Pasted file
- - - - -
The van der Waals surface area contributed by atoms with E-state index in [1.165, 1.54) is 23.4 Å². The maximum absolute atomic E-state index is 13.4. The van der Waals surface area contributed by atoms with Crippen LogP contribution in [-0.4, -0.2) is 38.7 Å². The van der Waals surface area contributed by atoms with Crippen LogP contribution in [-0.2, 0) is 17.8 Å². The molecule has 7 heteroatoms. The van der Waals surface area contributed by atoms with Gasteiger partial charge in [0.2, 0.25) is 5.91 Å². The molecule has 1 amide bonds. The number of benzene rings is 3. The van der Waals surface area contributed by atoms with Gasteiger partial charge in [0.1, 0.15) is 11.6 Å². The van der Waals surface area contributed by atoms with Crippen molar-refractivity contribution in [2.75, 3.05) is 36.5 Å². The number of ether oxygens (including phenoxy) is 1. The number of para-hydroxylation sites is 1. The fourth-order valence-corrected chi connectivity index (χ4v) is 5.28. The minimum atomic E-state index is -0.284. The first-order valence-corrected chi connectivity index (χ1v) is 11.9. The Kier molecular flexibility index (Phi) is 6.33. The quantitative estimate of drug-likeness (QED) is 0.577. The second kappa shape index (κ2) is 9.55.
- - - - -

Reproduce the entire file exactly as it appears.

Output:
The van der Waals surface area contributed by atoms with E-state index in [1.165, 1.54) is 23.4 Å². The maximum absolute atomic E-state index is 13.4. The van der Waals surface area contributed by atoms with Crippen LogP contribution in [-0.4, -0.2) is 38.7 Å². The van der Waals surface area contributed by atoms with Crippen LogP contribution in [-0.2, 0) is 17.8 Å². The molecule has 7 heteroatoms. The van der Waals surface area contributed by atoms with Gasteiger partial charge in [0.2, 0.25) is 5.91 Å². The molecule has 1 amide bonds. The number of benzene rings is 3. The van der Waals surface area contributed by atoms with Gasteiger partial charge in [0.1, 0.15) is 11.6 Å². The van der Waals surface area contributed by atoms with Crippen molar-refractivity contribution in [2.75, 3.05) is 36.5 Å². The number of ether oxygens (including phenoxy) is 1. The number of para-hydroxylation sites is 1. The fourth-order valence-corrected chi connectivity index (χ4v) is 5.28. The minimum atomic E-state index is -0.284. The first-order valence-corrected chi connectivity index (χ1v) is 11.9. The Kier molecular flexibility index (Phi) is 6.33. The quantitative estimate of drug-likeness (QED) is 0.577. The second kappa shape index (κ2) is 9.55.